You may view these lectures at any time, but do not distribute them beyond the UCSC environment. These lectures have been created using the Camtasia software, and can be played through the Camtasia player software, downloadable for free from Techsmith here, or through the standard windows media player with the techsmith codec. A Mac OSX version of the codec can be found here that allows playback of the files. Note that some students have reported that VLC works much better on MacOSX and Linux.


  • Lecture #0, 31-Mar-2009, Introduction to Feedback Control
  • Lecture #1, 02-Apr-2009, Introduction to MATLAB
  • Lecture #2, 07-Apr-2009, MATLAB and Recursion Equations (Dunbar, no video)
  • Lecture #3, 08-Apr-2009, MATLAB Functions and Difference Equations
  • Lecture #4, 14-Apr-2009, Dynamic Equations and Equilibrium Points
  • Lecture #5, 16-Apr-2009, Numerical Derivatives and Equations of Motion
  • Lecture #6, 21-Apr-2009, Equilibrium Points and Stability
  • Lecture #7, 23-Apr-2009, Pendulum Dynamics
  • Lecture #8, 28-Apr-2009, More Pendulum Dynamics
  • Lecture #9, 30-Apr-2009, Animation of Pendulum Dynamics
  • Lecture #10, 05-May-2009, Adding Feedback to the Pendulum
  • Lecture #11, 07-May-2009, Midterm and Ground Vehicles
  • Lecture #12, 12-May-2009, Ground Vehicle Dynamics
  • Lecture #13, 14-May-2009, Ground Vehicle Feedback
  • Lecture #14, 19-May-2009, Target Tracking
  • Lecture #15, 21-May-2009, Moving Point Acquisition
  • Lecture #16, 26-May-2009, Realistic Sensors
  • Lecture #17, 28-May-2009, Linearization
  • Lecture #18, 02-Jun-2009, Robot Animation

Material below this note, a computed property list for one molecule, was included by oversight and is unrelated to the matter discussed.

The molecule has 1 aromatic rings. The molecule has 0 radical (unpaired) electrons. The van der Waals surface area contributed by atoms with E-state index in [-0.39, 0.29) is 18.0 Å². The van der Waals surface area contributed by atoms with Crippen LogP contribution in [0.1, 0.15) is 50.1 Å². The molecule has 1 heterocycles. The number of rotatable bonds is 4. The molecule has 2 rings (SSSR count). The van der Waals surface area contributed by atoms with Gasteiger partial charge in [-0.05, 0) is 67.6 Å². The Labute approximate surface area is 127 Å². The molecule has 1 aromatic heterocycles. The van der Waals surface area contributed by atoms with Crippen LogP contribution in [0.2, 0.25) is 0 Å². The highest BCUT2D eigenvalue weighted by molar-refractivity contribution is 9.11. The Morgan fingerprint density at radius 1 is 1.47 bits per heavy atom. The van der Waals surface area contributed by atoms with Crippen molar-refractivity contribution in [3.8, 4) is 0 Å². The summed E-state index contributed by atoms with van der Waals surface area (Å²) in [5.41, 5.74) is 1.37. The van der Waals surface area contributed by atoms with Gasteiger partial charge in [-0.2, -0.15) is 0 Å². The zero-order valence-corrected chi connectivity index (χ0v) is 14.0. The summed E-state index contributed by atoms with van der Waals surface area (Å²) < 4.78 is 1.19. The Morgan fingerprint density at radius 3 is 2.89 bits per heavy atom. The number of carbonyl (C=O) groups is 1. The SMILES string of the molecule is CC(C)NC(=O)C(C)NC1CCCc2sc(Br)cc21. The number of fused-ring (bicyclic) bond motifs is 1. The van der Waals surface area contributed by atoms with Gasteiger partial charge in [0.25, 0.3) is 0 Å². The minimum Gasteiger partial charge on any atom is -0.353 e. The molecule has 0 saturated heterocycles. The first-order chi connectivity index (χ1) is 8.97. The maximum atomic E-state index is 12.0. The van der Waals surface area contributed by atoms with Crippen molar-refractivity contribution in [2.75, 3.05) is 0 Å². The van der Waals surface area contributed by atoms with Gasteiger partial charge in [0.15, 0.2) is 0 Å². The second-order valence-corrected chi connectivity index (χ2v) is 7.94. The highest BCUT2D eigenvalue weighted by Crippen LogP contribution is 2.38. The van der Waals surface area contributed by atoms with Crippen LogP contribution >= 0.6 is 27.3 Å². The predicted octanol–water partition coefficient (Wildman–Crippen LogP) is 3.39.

• Lecture #19, 04-Jun-2009, Final Review


The lab in this class is intended to reinforce and supplement the material covered; it is also an integral part of the experience. The labs are all programming the Scribbler robots in basic. And are expected to be completed by your team during the lab sections. Much more information is available on the scribbler website.

  1. Lab 1: Introduction to MATLAB.
  2. Lab 2: More on MATLAB.
  3. Lab 3: Introducing BASIC.
  4. Lab 4: Here come the Scribblers.
  5. Lab 5: More Scribblers.
  6. Lab 6: Sensors.

Homeworks and Quizzes

There will be four in class quizzes during the quarter. They will be announced in class, as well as on the forum. They will be given at the beginning of class, and will only take 10-15 minutes. Additionally, there are four homework sets due that are the problems at the end of each chapter in the course reader.

  • Homework #1 (Chapter 2 problems) due 14/Apr/2009
  • Homework #2 (Chapter 3 problems) due 23/Apr/2009
  • Homework #3 (Chapter 4 problems) due 19/May/2009
  • Homework #4 (Chapter 5 tasks) due 2/Jun/2009

  • Quiz #1 is on 16/Apr/2009
  • Quiz #2 is on 30/Apr/2009
  • Quiz #3 is on 21/May/2009
  • Quiz #4 is on 4/Jun/2009


Class Presentation Slides

The class lectures use the digital ink capabilities of the TabletPC. The ink is saved back into the presentation, and the presentation is saved to the website for convenience. This year we are using Classroom Presenter rather than PowerPoint. It apprears to be far more stable, and has several nice utilities for the TabletPC. The presentation files are in the .CSD format, and you will need to download Presenter to view them. Presenter can be downloaded free from here.

General Class Information

Lecture times:
Tuesday-Thursday, 4:00 - 5:45 PM, Engineering II #192
Associated Lab:
Jack Baskin Engineering, 115, section times MTW 1-3PM, Th 1:30-3:30PM
[C&D]: Robot Automation: Intelligence through Feedback Control, Cortes and Dunbar, 2007
Name: Gabriel Hugh Elkaim (
Phone: 831-459-3054
Office: Engineering 2, 337B
Instructor Office Hours:
TTh, 2:00 - 4:00 PM, and by appointment
Teaching Assistant:
Name: HyukChoong "Chuck" Kang (
Phone: (831) 459-2140
Office: E2-316
Lab Hours:
Monday, Tuesday, Wednesday 1-3PM, Thursday 1:30-3:30PM